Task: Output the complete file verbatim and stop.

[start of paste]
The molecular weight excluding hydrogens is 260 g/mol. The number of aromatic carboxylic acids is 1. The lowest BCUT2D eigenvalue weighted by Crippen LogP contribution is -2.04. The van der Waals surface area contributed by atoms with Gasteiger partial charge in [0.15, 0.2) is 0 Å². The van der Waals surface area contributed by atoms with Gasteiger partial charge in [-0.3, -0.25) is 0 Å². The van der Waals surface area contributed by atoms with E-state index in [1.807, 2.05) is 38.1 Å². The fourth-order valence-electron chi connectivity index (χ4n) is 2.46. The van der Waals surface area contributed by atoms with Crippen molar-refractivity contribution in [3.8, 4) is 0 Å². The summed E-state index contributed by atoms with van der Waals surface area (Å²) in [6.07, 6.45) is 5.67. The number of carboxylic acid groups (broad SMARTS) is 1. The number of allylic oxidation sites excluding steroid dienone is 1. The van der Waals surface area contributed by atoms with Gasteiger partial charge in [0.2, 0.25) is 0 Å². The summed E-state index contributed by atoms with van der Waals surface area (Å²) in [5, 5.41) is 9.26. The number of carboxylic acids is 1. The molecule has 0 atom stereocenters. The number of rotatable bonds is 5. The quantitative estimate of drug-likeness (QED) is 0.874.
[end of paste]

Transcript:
The molecular weight excluding hydrogens is 260 g/mol. The number of aromatic carboxylic acids is 1. The lowest BCUT2D eigenvalue weighted by Crippen LogP contribution is -2.04. The van der Waals surface area contributed by atoms with Gasteiger partial charge in [0.15, 0.2) is 0 Å². The van der Waals surface area contributed by atoms with Gasteiger partial charge in [-0.3, -0.25) is 0 Å². The van der Waals surface area contributed by atoms with E-state index in [1.807, 2.05) is 38.1 Å². The fourth-order valence-electron chi connectivity index (χ4n) is 2.46. The van der Waals surface area contributed by atoms with Crippen molar-refractivity contribution in [3.8, 4) is 0 Å². The summed E-state index contributed by atoms with van der Waals surface area (Å²) in [6.07, 6.45) is 5.67. The number of carboxylic acid groups (broad SMARTS) is 1. The number of allylic oxidation sites excluding steroid dienone is 1. The van der Waals surface area contributed by atoms with Gasteiger partial charge in [0.2, 0.25) is 0 Å². The summed E-state index contributed by atoms with van der Waals surface area (Å²) in [5, 5.41) is 9.26. The number of carboxylic acids is 1. The molecule has 0 atom stereocenters. The number of rotatable bonds is 5. The quantitative estimate of drug-likeness (QED) is 0.874.